For a distributed index with agent mirrors in it, server sends all mirrors a ping command during the idle periods. This is to track the current agent status (alive or dead, network roundtrip, etc). The interval between such pings is defined by this directive.

To disable pings, set ha_ping_interval to 0.

Setting up replication

Manticore can replicate a write transaction (INSERT, REPLACE, DELETE, TRUNCATE, UPDATE, etc) in an index to other nodes in the cluster. Currently percolate and rt indexes are supported. Only Linux packages and builds support replication, Windows and MacOS packages do not support replication.

Manticore's replication is based on Galera library and features the following:

  • true multi-master - read and write to any node at any time
  • synchronous replication - no slave lag, no data is lost after a node crash
  • hot standby - no downtime during failover (since there is no failover)
  • tightly coupled - all the nodes hold the same state. No diverged data between nodes allowed
  • automatic node provisioning - no need to manually back up the database and restore it on a new node
  • easy to use and deploy
  • detection and automatic eviction of unreliable nodes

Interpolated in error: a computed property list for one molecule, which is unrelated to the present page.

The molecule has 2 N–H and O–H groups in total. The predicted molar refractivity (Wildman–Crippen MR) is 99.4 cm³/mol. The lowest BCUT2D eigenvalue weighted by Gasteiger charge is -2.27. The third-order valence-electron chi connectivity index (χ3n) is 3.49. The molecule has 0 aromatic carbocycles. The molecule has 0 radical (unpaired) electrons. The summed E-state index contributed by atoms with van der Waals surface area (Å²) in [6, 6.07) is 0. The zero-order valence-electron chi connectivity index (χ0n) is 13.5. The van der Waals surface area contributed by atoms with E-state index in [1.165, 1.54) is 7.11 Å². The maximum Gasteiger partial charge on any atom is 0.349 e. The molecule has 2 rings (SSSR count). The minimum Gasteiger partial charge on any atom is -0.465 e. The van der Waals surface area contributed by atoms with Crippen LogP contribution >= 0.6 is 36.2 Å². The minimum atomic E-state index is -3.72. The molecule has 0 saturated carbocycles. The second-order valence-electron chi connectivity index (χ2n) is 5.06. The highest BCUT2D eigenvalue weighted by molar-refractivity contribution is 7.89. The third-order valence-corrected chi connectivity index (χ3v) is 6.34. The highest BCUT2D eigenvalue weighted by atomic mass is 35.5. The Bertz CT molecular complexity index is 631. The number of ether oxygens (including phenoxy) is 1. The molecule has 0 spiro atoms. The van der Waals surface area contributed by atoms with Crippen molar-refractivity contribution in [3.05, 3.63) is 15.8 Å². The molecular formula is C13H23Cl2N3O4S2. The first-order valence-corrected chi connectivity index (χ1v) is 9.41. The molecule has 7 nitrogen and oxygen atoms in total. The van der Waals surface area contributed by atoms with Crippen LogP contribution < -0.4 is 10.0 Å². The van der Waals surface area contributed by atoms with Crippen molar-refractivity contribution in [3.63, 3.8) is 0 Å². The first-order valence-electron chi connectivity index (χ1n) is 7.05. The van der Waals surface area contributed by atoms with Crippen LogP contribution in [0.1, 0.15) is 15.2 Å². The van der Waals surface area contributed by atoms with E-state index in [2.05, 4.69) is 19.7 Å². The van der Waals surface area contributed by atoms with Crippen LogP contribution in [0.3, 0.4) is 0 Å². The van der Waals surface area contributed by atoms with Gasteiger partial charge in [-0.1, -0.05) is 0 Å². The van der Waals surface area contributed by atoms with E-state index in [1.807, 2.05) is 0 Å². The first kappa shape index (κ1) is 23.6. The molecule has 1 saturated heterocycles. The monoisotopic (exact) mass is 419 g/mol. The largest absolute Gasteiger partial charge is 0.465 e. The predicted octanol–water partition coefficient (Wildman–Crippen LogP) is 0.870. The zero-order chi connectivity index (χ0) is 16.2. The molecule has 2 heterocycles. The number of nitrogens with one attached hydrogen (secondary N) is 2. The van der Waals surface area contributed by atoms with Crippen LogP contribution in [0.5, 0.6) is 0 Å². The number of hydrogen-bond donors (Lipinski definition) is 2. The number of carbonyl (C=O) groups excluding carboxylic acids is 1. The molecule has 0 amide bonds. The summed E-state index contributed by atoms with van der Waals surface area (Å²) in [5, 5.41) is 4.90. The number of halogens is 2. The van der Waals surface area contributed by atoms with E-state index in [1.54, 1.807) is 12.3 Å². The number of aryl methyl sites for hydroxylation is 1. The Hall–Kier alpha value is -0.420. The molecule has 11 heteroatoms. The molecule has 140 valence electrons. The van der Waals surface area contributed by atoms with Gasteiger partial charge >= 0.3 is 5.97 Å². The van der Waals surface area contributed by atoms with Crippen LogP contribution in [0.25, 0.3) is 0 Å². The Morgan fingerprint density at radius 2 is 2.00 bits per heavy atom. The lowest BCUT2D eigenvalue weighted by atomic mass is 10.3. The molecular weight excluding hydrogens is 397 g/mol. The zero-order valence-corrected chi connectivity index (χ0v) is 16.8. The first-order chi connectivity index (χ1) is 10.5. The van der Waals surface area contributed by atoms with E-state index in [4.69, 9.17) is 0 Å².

• certification based replication

To use replication in Manticore Search:

  • data_dir option should be set in section "searchd" of the configuration file. Replication is not supported in the plain mode
  • there should be either:
    • a listen directive specified (without specifying a protocol) containing an IP address accessible by other nodes
    • or node_address with an accessible IP address
  • optionally set unique values for server_id on each cluster node. If no value set, the node will try to use the MAC address (or a random number if that fails) to generate the server_id.

If there is no replication listen directive set Manticore will use first couple of free ports in a range of 200 ports after the port at which the daemon is listening (default protocol) for each cluster created. For manual declaration of replication ports the listen directive port range should be defined and these "address - port range" pairs should be different for all Manticore instances on the same host. As a rule of thumb, the port range should specify no less than two ports per cluster.

Replication cluster